Researchers may remake Neanderthal DNA
2007 06 27
By Randolph E. Schmid | news.yahoo.com
Researchers studying Neanderthal DNA say it should be possible to construct a complete genome of the ancient hominid despite the degradation of the DNA over time.
There is also hope for reconstructing the genome of the mammoth and cave bear, according to a research team led by Svante Paabo of the Max Planck Institute for Evolutionary Anthropology in Leipzig, Germany.
Their findings are published in this week's online edition of Proceedings of the National Academy of Sciences.
Debate has raged for years about whether there is any relationship between Neanderthals and modern humans. Some researchers believe that Neanderthals were simply replaced by early modern humans, while others argue the two groups may have interbred.
Sequencing the genome of Neanderthals, who lived in Europe until about 30,000 years ago, could shed some light on that question.
In studies of Neanderthals, cave bear and mammoth, a majority of the DNA recovered was that of microorganisms that colonized the tissues after death, the researchers said.
But they were able to identify some DNA from the original animal, and Paabo and his colleagues were able to determine how it broke down over time. They also developed procedures to prevent contamination by the DNA of humans working with the material.
"We are confident that it will be technically feasible to achieve a reliable Neanderthal genome sequence," Paabo and his researchers reported.
They said problem of damaged areas in some DNA could be overcome by using a sufficient amount of Neanderthal DNA from different individuals, so the whole genome can be determined.
"The contamination and degradation of DNA has been a serious issue for the last 10 years," observed Erik Trinkaus, a professor at Washington University in St. Louis. "This is a serious attempt to deal with that issue and that's welcome."
"I'm not sure they have completely solved the problem, but they've made a big step in that direction," said Trinkaus, who was not involved in the research.
Anthropologist Richard Potts of the Smithsonian's National Museum of Natural History, called the work "a very significant technical study of DNA decay."
The researchers "have tried to answer important questions about the potential to sequence ancient DNA," said Potts, who was not part of the research.
Milford Wolpoff, a University of Michigan Anthropologist, said creating a complete Neanderthal genome is a great goal.
But it is "sample intensive," he said, and he isn't sure enough DNA is available to complete the work. Curators don't like to see their specimens ground up, he said.
The research was funded by the Max Planck Society and the National Institutes of Health.
Article from: http://news.yahoo.com/s/ap/20070625/
History Of Humans Unravels As Scholar Exposed As Fraud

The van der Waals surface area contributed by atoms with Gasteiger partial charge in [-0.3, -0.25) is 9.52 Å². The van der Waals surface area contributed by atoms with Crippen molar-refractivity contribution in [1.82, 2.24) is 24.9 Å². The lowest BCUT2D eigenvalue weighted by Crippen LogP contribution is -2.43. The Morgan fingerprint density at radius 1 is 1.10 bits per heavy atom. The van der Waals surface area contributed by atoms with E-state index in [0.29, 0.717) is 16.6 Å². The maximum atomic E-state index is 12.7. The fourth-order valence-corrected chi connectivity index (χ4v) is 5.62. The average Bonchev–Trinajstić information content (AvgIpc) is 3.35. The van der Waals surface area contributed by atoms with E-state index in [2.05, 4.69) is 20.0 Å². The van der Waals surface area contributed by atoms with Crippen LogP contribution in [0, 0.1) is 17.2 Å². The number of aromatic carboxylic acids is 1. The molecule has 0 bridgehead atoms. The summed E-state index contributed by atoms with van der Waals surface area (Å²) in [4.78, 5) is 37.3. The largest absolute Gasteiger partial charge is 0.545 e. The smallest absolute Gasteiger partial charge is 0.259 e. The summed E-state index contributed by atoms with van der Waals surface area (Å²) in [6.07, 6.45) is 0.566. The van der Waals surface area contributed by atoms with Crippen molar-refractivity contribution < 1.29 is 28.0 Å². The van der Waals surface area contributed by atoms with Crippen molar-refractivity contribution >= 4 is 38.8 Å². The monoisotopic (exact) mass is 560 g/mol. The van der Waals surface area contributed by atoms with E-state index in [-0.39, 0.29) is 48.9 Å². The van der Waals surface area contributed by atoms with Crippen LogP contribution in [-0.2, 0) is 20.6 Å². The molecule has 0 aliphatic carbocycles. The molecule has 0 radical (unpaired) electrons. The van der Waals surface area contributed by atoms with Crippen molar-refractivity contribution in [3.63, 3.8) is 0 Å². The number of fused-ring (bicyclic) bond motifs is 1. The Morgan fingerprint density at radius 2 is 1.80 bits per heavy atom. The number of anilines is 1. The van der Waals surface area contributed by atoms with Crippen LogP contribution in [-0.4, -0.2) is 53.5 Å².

Subtle Bodies - Manipulating the Mind of Man
The Hermetic Universe
Latest News from our Front Page
The Aeon of Horus is Ending and the Elites are Nervous as their Icons are Dying
2014 04 18
I predict there is going to be a huge resurgence of interest in European indigenous spiritual traditions from Norse to Celtic/Gaelic to Slavic and so on. Millions of Europeans are going to realise that we are the victims of Christianity and New Age garbage. Their bastardised Kabbalah, the psychic force used by Crowley and the elites to cement his Aeon ...
Easter - Christian or Pagan?
2014 04 18
Contrary to popular belief, Easter does not represent the "historical" crucifixion and resurrection of Jesus Christ. In reality, the gospel tale reflects the annual "crossification" of the sun through the vernal equinox (Spring), at which time the sun is "resurrected," as the day begins to become longer than the night.
Rather than being a "Christian" holiday, Easter celebrations date back ...
Man-Made Blood Might Be Used in Transfusions by 2016
2014 04 18
Researchers in the U.K. have created the first man-made red blood cells of high enough quality to be introduced into the human body
The premise of the HBO show and book series True Blood revolves around a technological breakthrough: scientists figure out how to synthesize artificial human blood, which, as an ample new source of non-human food, allows vampires to "come ...
The Trials of the Cherokee Were Reflected In Their Skulls
2014 04 18
Researchers from North Carolina State University and the University of Tennessee have found that environmental stressors – from the Trail of Tears to the Civil War – led to significant changes in the shape of skulls in the eastern and western bands of the Cherokee people.
The findings highlight the role of environmental factors in shaping our physical characteristics.
Our Fears May Be Shaped by Ancestral Trauma
2014 04 18
Last December, an unsettling Nature Neuroscience study found that mice who were taught to associate the smell of cherry blossoms with pain produced offspring who feared the smell of cherry blossoms, even if they had never been exposed to it before. We knew that the process was epigenetic—that it was not hard-wired in the permanent genetic structure of the mouse—but ...
|More News » |